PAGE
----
Something for Gordon Brown to be proud of
The Times has an article praising Hackney Council for all of its improvements over the last few years, and contrasting it with the government nationally:
"Hackney could be a poster child for new Labour. In sharp contrast with the party's performance in national government - where public sector waste is endemic, taxes rising and Mr Brown's tax credits system is a byword for fraud and mismanagement - Hackney has shown that it is possible to improve public services while helping business to thrive, holding down taxes and providing genuine value for money.
What a tragedy that Mr Brown seems hell-bent in travelling in the opposite direction."
What a tragedy that the Deputy Business Editor of the Times doesn't understand about how local or national government works. The reason Hackney can hold down council tax, for example, is precisely because it (quite rightly) gets so much money from central government, from the £25 million in 2002 for the fresh start to the plethora of different funding streams in the Area Based Grant.
And Hackney's success is indeed credit to the local Labour mayor and councillors, but it is hardly unique. Across the nation, places that became notorious for crumbling infrastructure, high poverty, crime and decline in the 1980s and 1990s have been transformed, such as Liverpool, Manchester, Newcastle and many more.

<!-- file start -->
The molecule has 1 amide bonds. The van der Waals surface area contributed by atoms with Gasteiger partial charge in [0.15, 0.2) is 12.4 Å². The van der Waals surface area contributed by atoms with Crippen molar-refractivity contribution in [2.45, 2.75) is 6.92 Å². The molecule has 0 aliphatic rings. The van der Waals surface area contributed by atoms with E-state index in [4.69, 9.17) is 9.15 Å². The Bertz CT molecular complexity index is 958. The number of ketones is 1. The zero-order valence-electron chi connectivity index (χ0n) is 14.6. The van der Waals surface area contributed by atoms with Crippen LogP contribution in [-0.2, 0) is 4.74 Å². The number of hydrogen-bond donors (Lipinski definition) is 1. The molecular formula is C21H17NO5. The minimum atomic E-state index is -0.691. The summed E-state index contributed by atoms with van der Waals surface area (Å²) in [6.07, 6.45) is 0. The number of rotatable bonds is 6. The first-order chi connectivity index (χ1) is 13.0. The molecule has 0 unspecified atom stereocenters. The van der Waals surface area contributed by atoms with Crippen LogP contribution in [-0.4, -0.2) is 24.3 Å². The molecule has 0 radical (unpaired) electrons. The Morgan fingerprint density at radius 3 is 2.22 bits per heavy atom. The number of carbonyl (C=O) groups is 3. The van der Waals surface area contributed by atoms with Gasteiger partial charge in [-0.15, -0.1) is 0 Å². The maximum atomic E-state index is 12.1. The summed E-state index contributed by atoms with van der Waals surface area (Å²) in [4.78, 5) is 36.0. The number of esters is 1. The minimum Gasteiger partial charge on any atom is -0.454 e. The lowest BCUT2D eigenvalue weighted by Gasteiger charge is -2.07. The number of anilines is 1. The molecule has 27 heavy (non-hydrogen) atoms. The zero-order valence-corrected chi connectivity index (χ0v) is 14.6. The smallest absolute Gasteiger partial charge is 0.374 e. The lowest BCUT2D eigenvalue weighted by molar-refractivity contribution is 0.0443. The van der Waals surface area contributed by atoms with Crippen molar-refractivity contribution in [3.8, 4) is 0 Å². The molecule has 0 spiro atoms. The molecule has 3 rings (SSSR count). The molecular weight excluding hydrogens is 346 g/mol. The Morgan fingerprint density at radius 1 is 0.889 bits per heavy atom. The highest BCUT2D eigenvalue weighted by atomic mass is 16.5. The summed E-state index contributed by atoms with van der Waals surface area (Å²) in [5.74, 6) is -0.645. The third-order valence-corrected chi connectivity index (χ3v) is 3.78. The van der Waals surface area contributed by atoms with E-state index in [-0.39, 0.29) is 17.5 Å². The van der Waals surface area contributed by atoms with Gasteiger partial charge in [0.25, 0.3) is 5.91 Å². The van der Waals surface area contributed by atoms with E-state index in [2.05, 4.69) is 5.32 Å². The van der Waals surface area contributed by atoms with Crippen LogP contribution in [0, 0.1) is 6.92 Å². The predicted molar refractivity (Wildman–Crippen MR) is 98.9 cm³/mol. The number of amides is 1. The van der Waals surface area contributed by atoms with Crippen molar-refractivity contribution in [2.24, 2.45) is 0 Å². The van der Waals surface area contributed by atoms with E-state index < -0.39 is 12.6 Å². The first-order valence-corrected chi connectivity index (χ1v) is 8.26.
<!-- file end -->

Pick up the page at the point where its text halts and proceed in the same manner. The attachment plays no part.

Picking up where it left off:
At different times, each of these areas had some very poorly performing councils delivering terrible services. But in the UK it is the central government, not the local council, which has the most power over whether an area flourishes or not. And under Maggie Thatcher and John Major areas like Hackney and the northern cities were left to rot and under Tony Blair and Gordon Brown they have been revived.
It's no coincidence that all of these councils have got better since they started getting masses of extra funding from the Treasury, nor that the local economies and businesses with the highest number of people who have benefited from 'Mr Brown's tax credit system' have flourished as money has been redistributed to those who need it and will spend it. The real threat to these areas over the next few years are that big cuts in spending will undo the progress of the past ten years, not that a small handful of their residents have to pay slightly more income tax.
I guess probably every Times journalist has to fit in to their stories about how bad the modest extra taxes for the highest earners are, even if this means the overall article lacks any logical coherence. And it is too much to expect that they might mention anywhere outside of London. But the caricature of wasteful national Old Gordon Brown Labour versus efficient local New Labour Hackney is absurd. However badly things are going for him at the moment, the revival of Hackney and so many other areas will be one of Gordon Brown's greatest legacies.